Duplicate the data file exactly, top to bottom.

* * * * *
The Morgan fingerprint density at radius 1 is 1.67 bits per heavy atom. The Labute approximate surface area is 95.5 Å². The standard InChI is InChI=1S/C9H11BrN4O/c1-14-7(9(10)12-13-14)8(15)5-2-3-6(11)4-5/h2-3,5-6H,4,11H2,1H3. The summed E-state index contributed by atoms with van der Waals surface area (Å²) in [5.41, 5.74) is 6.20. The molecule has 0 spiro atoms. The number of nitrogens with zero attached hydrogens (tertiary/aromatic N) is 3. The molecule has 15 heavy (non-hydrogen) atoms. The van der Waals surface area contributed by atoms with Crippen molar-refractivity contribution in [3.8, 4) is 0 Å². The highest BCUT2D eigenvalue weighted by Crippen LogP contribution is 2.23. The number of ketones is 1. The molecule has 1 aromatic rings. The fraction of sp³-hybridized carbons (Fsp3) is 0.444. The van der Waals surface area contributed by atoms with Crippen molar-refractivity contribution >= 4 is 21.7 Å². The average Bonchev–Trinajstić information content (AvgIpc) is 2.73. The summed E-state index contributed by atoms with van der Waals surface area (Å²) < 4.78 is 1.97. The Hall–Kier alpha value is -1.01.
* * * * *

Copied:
The Morgan fingerprint density at radius 1 is 1.67 bits per heavy atom. The Labute approximate surface area is 95.5 Å². The standard InChI is InChI=1S/C9H11BrN4O/c1-14-7(9(10)12-13-14)8(15)5-2-3-6(11)4-5/h2-3,5-6H,4,11H2,1H3. The summed E-state index contributed by atoms with van der Waals surface area (Å²) in [5.41, 5.74) is 6.20. The molecule has 0 spiro atoms. The number of nitrogens with zero attached hydrogens (tertiary/aromatic N) is 3. The molecule has 15 heavy (non-hydrogen) atoms. The van der Waals surface area contributed by atoms with Crippen molar-refractivity contribution in [3.8, 4) is 0 Å². The highest BCUT2D eigenvalue weighted by Crippen LogP contribution is 2.23. The number of ketones is 1. The molecule has 1 aromatic rings. The fraction of sp³-hybridized carbons (Fsp3) is 0.444. The van der Waals surface area contributed by atoms with Crippen molar-refractivity contribution >= 4 is 21.7 Å². The average Bonchev–Trinajstić information content (AvgIpc) is 2.73. The summed E-state index contributed by atoms with van der Waals surface area (Å²) < 4.78 is 1.97. The Hall–Kier alpha value is -1.01.